Submitted to: Journal of Animal Science
Publication Type: Peer Reviewed Journal
Publication Acceptance Date: 12/1/1995
Publication Date: N/A
Interpretive Summary: Calf weight produced at 200 d per cow calving can be increased by 58.4% in cows producing twins relative to cows producing singles. However, the requirement for assistance at calving was more than twice as great in twins than in singles (42.2% vs.20.4%) and calf survival to 200 d was 15.2% greater in singles than in twins. Thus, greater dystocia and lower calf survival are major constraints to twinning technology. Differences betwee twins and singles in rate of gain, although significant, were small (57 g/day) from birth to slaughter. This population that has been selected intensively for twinning rate is equal or superior to a high performance population for growth and carcass traits. Thus, twinning technology could be implemented using germplasm from this population without compromise of growth rate and carcass merit.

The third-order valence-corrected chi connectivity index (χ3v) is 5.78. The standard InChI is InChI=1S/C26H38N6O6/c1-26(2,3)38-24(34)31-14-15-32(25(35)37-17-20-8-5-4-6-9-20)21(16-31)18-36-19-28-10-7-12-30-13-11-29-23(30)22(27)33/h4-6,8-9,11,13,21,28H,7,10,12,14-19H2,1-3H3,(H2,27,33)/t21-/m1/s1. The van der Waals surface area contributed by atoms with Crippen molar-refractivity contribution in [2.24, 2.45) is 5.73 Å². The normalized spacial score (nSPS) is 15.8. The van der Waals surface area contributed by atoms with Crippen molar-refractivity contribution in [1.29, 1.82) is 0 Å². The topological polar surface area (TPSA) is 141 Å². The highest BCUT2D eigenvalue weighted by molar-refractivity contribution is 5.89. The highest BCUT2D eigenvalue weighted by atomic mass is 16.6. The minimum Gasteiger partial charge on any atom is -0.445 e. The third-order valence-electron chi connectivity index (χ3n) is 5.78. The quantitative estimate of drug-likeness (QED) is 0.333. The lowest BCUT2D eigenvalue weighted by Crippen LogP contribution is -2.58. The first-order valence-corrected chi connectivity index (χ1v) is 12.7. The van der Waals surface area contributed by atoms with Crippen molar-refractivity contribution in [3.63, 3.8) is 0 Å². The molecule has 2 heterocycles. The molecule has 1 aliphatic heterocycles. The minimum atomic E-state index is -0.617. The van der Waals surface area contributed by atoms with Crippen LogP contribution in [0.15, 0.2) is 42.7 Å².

Technical Abstract: This paper reports results from a long term experiment with a primary objective to increase twinning rate in cattle at the Roman L. Hruska U.S. Meat Animal Research Center. Survival of singles was higher (P < .01) than twins at birth, 72 h, 150 d, and 200 d. Survival of calves with no dystocia was higher than survival of calves with dystocia. The effect of dystocia on survival was greater (P < .01) in twins than in singles at birth and at 72 h. Least squares means for dystocia were 20.4% in singles compared with 42.2% in twins. Most of the dystocia in singles resulted from a traction requirement (84.7%) of normal presentations, whereas most of the dystocia in twins (77.8%) resulted from malpresentations. Calves born as singles were 8.8 kg heavier (P < .01) at birth and 28 kg heavier (P < .01) at 200 d than calves born and reared as twins. Calf weight produced per cow calving was 53.1%, 54.7%, and 58.4% greater (P < .01), respectively, at birth, 150 d, and 200 d in cows producing twins than in cows producing singles. Cows producing twins had 65.2% more (P < .01) live calves at 200 d than cows producing singles. Single male calves gained 57 g more (P < .01) per day from birth to slaughter than twin males. Differences between twin and single males in carcass traits were small. A sample of steers from the Twinning Project gained significantly faster and produced significantly more desirable carcasses than a sample of steers from a high performance reference population. Steers from the Twinning Project did not differ (P > .05) from the reference population in gain efficiency evaluated to time constant (228 d), gain constant (255-575 kg), or marbling score constant (small) end points.